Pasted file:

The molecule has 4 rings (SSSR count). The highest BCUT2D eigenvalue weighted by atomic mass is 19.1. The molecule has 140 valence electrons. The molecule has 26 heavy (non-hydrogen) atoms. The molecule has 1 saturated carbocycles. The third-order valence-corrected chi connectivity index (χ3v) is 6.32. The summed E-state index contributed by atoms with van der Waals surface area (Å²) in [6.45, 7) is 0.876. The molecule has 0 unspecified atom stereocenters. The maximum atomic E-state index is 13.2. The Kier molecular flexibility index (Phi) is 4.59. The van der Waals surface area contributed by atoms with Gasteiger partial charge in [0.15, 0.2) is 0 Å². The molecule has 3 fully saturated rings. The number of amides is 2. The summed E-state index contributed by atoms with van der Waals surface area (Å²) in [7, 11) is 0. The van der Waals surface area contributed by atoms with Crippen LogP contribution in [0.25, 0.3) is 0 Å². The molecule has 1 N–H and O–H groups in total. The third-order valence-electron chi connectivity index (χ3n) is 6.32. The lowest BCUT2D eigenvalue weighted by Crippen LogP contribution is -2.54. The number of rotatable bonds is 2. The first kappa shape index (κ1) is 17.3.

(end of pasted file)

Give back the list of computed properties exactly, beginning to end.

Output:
The molecule has 4 rings (SSSR count). The highest BCUT2D eigenvalue weighted by atomic mass is 19.1. The molecule has 140 valence electrons. The molecule has 26 heavy (non-hydrogen) atoms. The molecule has 1 saturated carbocycles. The third-order valence-corrected chi connectivity index (χ3v) is 6.32. The summed E-state index contributed by atoms with van der Waals surface area (Å²) in [6.45, 7) is 0.876. The molecule has 0 unspecified atom stereocenters. The maximum atomic E-state index is 13.2. The Kier molecular flexibility index (Phi) is 4.59. The van der Waals surface area contributed by atoms with Gasteiger partial charge in [0.15, 0.2) is 0 Å². The molecule has 3 fully saturated rings. The number of amides is 2. The summed E-state index contributed by atoms with van der Waals surface area (Å²) in [7, 11) is 0. The van der Waals surface area contributed by atoms with Crippen LogP contribution in [0.25, 0.3) is 0 Å². The molecule has 1 N–H and O–H groups in total. The third-order valence-electron chi connectivity index (χ3n) is 6.32. The lowest BCUT2D eigenvalue weighted by Crippen LogP contribution is -2.54. The number of rotatable bonds is 2. The first kappa shape index (κ1) is 17.3.